Thursday, March 30, 2006

screw the parts

Jason and Yaniv both got NSF fellowships. Three years. Money Money Money. That is awesome. It's competitive out there folks, and your's truly is struggling to stay afloat.

I hope I can pull it together
we come down the stretch
a lonesome, wholesome, fulsome young man
a less promising catch.

Bewitched? Betwixt? Between you and me
and miles to go before we can sleep
and miles to go between us this means

Planning a May fishing trip to Pennsylvania with my brother and dad for a week!

Details at 6!

Here are some pictures from what might have been...part three of my fantabulous spring break--YOU FIGURE OUT WHICH ONES CAN BE BLOWN UP

Go in peace my matisyahu.

Thursday, March 23, 2006

spring break epic 2006: part II (of III)

From Panthertown I drove rapidly and directly through the Qualla (Cherokee) reservation (the shady, deep parts) to Straight Fork Road where I met Daniel Hanks at the Hyatt Ridge Trail...trail head.

Here is a little Google Earth goodness:

The orange arrow points down the mountain toward our cars (just over 2000 feet above sea level). The yellow X indicates Low Gap (about 4800 feet) where we crossed Hyatt Ridge and the red X is the Enloe Creek campsite where we stayed (about 3800 feet). It was 1.9 miles from the cars to the top of Hyatt Ridge (so almost 1000 vertical feet per mile... which is a lot) and it was one mile from Low Gap to Enloe Creek. Not a terribly long hike, but very steep. Poor Daniel is always in such good shape and I creep up the trail. The blue splotch above our camp is supposed to represent the large pool that we pretty much stopped at.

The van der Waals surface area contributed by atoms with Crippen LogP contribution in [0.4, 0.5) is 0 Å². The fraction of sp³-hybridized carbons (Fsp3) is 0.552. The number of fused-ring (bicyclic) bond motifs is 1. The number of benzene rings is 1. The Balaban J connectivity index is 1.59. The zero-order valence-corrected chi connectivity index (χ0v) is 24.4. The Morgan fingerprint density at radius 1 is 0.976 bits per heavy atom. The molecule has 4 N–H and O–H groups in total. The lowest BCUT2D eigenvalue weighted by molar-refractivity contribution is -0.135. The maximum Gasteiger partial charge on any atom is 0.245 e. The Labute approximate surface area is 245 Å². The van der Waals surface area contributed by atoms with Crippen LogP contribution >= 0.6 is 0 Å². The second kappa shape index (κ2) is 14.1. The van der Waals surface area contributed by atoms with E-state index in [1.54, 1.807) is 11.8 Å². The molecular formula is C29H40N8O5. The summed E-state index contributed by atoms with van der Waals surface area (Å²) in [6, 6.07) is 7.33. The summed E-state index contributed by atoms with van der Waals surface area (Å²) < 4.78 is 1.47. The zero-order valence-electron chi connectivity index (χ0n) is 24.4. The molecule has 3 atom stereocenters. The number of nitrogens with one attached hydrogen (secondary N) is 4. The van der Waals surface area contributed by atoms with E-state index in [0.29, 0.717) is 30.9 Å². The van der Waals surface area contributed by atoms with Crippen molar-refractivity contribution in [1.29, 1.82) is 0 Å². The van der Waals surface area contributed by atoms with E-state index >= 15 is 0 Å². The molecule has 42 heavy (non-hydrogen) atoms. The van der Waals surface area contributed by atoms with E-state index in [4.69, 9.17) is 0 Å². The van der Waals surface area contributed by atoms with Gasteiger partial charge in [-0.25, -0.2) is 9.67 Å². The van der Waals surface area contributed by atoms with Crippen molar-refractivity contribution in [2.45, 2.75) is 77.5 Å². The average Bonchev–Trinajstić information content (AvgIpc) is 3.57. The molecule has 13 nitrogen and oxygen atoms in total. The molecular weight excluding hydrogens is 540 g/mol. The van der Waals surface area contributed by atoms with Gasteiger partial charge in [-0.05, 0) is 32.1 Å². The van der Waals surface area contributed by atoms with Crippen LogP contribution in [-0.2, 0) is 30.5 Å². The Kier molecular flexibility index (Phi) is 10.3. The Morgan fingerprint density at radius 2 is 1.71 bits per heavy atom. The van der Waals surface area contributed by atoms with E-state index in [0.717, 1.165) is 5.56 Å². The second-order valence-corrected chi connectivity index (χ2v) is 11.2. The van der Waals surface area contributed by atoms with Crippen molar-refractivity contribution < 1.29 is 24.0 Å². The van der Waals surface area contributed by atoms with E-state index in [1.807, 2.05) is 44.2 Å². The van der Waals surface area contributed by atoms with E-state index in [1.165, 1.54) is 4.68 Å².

That valley holds Raven Fork, the river we were there to explore. The Raven Fork watershed is very big and very wild, one of the most wild areas of the park for sure. Raven Fork is the biggest river in the park without a trail along it. So we walked straight up it. We figure we went just over a mile to that pool. It wasn't necessarily easy going, but we were fishing the whole time so it wasn't bad.